For the past 25 years, family-owned Elliot Farm in Lakeville, MA has provided southeastern Massachusetts with quality, native produce. The 50-acre family farm grows mixed vegetables, beefsteak tomatoes, and specializes in sweet corn. Elliot Farm’s roadside farm stand is open seasonally 7 days a week, and also offers a Community Shared Agriculture (CSA) program. Founder Kenneth Elliot, 60, has been farming for over 40 years, and welcomed his two children into the family business at the ripe ages of 10 and 8, now 34 and 33. Now, as proud co-owners, the siblings are determined to keep agriculture in their community for generations to come.
Unfortunately, sweet corn crop damage from red-winged black birds is threatening the viability of Elliot Farm and hurting other farms across the region. Despite tremendous efforts to keep these pests at bay, including balloons, bird distress calls, bird repellent, reflecting tape, and netting, in 2016 season, Elliot Farm lost 80% of its sweet corn crop during the height of bird season, roughly mid-July through mid-October, estimated at $18,000 in lost product.
In search for an effective solution, Elliot Farm joined a laser scarecrow feasibility study, conducted by University of Rhode Island professor of plant sciences, Dr. Rebecca Brown in 2017. While the feasibility study proved that the laser scarecrow technology was effective, the prototype used broke many times throughout the season due to poor design.
There are three well-known laser bird repellent products currently on the market, ranging from $500 for a hand-held unit to $10,000 for an automated stationary unit, none are suitably designed for small farms. The $10,000 unit is arguably the most effective of the three, but it is not financially attainable. These products are especially financially unattainable for Elliot Farm since its 50 acres of crop land is spread out over 14 small fields. As such, the farm would need a minimum of 9 units to protect all fields.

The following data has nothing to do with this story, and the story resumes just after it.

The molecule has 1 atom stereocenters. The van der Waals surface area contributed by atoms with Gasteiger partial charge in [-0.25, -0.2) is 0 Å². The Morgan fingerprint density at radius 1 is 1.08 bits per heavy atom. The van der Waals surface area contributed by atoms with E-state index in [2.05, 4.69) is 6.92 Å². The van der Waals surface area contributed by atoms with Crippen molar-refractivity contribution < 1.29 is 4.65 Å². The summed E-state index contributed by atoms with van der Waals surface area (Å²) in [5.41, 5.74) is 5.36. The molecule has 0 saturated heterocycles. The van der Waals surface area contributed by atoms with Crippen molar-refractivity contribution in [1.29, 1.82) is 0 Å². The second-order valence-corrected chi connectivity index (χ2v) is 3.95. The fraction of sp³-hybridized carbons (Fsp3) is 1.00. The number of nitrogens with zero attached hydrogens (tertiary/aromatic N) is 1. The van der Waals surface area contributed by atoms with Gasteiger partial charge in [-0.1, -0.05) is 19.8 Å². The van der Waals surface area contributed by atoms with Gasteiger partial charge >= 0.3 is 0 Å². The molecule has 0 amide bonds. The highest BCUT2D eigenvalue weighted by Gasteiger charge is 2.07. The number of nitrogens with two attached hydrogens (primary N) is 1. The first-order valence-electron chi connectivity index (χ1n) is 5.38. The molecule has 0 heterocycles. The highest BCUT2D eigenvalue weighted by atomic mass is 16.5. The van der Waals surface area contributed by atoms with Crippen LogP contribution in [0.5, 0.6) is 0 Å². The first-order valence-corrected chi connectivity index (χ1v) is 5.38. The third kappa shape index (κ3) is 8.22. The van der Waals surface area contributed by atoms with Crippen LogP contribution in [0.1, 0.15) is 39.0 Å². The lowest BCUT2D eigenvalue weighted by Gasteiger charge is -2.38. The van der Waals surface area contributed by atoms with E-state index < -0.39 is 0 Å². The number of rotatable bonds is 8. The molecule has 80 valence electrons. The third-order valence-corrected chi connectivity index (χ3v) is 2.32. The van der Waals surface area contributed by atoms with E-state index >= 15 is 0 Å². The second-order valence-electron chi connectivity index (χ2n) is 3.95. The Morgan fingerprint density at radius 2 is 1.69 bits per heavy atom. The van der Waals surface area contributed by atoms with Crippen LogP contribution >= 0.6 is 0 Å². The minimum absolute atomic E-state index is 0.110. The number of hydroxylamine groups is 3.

In 2018, Elliot Farm was awarded a grant from Northeast SARE to design and manufacture an effective laser scarecrow prototype for under $500 so that this technology is cost effective for small farms, who may require multiple units to protect their crops. Elliot Farm collaborated with Stephen Chomyszak, Assistant Professor in the Department of Mechanical Engineering & Technology at Wentworth Institute of Technology, and his student engineers, Nick Stratton, Chris Thierauf and Ken Costa, on this project.
The Results /
Elliot Farm and the Wentworth team were able to design a cost effective laser scarecrow for under $500 per unit. After piloting 9 units during the 2018 farm season, Elliot Farm reported a reduction in bird damage, recording a 20% damage rate in the height of bird season, down from the historical 80% damage rate. The farmers also found that if the lasers were used in conjunction with a bird distress call, the damage was further mitigated to just 8%. The preemptive installation of the technology was vital to crop protection success. The laser scarecrows and bird distress calls had to be up and running prior to the corn ripening to deter the birds from ever entering the field.
Plans on this website may be freely used to make laser scarecrows for personal use.
With this technology, small farmers can increase the sustainability and viability of their agricultural enterprises.